The Ben Ish Chai (a”h), states that one should not wear shoes while sleeping. This is also mentioned by Rav Yaakov Chaim Sofer (a”h), in his work Kaf Ha’Chaim. The reason is that by sleeping with shoes on, one “experiences the taste of death.” Although we do not know precisely to what this refers, it is certainly something that we wish to avoid. Furthermore, the Kaf Ha’Chaim cites authorities who assert that sleeping while wearing shoes can adversely affect one’s memory. Therefore, before going to sleep one must ensure to remove his shoes.
Rav Chaim Kanievsky writes that this applies to children, as well. Parents must ensure that their children’s shoes are removed when the children sleep. Even if the child is still very young and has yet to reach the age of Mitzvah training, he or she should not sleep with shoes because this may affect the memory.
This Halacha applies to all kinds of shoes, including sandals and slippers.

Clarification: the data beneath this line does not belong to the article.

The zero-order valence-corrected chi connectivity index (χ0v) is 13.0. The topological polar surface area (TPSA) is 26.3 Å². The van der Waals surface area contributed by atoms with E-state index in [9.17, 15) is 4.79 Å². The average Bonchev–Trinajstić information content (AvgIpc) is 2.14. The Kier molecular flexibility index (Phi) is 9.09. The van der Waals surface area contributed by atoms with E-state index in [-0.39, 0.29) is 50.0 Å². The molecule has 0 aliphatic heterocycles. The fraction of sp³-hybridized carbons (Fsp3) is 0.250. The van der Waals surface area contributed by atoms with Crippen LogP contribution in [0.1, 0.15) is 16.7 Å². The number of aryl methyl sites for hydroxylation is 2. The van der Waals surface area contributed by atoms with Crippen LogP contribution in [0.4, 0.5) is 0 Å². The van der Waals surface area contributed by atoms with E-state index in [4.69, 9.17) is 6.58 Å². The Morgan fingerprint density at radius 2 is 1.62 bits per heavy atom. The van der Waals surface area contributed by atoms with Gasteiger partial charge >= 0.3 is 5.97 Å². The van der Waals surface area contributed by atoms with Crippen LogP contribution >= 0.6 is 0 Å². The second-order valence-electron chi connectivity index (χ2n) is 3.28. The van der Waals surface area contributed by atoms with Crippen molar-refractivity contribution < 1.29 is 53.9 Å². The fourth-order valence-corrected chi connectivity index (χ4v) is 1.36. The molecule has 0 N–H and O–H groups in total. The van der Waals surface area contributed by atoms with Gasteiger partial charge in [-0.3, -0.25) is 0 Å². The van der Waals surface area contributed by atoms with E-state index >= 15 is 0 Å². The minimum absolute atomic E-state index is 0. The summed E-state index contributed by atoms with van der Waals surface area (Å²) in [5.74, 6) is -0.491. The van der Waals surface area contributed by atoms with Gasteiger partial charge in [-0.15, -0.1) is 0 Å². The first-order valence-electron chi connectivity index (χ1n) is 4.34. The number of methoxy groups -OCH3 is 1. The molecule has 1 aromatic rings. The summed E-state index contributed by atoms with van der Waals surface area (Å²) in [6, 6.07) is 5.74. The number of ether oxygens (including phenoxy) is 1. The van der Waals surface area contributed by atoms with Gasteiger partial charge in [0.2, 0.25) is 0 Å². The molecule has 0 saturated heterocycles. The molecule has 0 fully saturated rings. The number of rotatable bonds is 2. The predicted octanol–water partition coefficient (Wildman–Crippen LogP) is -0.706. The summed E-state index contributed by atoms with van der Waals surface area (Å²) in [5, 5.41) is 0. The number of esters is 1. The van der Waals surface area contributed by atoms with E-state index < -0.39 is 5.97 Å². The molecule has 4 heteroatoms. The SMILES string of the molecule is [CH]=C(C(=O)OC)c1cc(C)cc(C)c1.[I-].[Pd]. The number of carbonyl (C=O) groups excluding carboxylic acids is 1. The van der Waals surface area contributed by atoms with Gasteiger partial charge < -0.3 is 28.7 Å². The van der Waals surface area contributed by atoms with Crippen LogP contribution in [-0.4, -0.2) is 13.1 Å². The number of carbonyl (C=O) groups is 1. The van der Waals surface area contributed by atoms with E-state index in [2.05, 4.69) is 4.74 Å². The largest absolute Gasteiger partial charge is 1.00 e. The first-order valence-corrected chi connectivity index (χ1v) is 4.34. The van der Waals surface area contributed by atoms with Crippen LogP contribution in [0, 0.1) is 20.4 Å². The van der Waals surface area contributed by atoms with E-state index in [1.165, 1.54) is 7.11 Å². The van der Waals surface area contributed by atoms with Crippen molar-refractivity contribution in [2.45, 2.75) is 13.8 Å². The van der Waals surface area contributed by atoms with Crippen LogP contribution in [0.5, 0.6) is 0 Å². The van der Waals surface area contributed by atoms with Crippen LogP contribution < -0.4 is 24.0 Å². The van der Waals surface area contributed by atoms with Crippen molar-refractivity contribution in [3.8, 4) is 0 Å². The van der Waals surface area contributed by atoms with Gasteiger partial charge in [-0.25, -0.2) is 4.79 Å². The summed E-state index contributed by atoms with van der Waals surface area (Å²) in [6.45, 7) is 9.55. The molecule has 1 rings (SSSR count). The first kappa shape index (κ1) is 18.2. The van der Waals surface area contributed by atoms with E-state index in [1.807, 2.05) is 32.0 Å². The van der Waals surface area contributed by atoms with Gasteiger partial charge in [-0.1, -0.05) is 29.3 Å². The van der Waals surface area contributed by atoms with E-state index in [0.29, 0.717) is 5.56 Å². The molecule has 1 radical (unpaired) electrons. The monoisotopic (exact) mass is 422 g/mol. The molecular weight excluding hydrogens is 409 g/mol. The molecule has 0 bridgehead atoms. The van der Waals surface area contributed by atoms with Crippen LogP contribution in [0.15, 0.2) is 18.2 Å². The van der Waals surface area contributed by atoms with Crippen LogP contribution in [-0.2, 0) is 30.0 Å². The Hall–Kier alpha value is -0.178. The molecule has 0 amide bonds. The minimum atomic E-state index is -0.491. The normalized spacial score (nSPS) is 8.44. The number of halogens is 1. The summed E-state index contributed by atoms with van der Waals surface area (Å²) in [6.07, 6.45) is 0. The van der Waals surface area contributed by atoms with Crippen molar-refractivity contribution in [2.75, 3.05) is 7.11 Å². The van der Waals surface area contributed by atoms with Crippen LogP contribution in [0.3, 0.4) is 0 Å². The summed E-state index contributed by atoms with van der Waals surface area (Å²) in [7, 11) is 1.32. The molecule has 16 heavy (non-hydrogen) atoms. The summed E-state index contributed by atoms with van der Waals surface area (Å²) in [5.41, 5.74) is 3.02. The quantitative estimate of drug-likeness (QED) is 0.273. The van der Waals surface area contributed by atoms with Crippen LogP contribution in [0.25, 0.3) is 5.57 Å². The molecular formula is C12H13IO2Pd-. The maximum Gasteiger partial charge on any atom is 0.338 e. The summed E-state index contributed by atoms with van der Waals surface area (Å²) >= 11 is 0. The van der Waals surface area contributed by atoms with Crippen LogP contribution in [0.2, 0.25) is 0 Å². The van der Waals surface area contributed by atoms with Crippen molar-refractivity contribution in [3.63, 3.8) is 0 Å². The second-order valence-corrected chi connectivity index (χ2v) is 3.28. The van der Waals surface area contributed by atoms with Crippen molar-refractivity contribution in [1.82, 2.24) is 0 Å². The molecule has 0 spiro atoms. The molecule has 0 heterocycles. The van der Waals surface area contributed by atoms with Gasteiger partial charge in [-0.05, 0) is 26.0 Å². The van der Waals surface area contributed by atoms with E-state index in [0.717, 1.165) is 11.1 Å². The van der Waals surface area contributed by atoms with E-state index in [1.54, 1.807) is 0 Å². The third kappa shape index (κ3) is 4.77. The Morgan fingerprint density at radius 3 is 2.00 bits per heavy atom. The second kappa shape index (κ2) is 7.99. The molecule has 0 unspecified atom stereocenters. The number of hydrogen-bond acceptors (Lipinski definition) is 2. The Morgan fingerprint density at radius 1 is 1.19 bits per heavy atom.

There is considerable discussion among the authorities as to whether this applies only to a regular, full sleep, or even to a short nap. It is questionable whether one may keep his shoes on if he sleeps for a period that is shorter than “Shitin Nimin” (literally, “sixty breaths”). Furthermore, many different views exist in defining the term “Shitin Nimin.” The Shaarei Teshuvah commentary states that it refers to less than three hours. The Chid”a (a”h), in his sefer Machazik Berachah, states that this period is slightly longer than a half-hour. In light of these controversies, it is uncertain whether this Halachah of removing one’s shoes before sleeping applies when a person naps on a train, in a car, or on the couch for a short while.
What is clear, however, is that before a person goes to sleep he should remove his shoes, and should also ensure that his children’s shoes are removed before they go to sleep.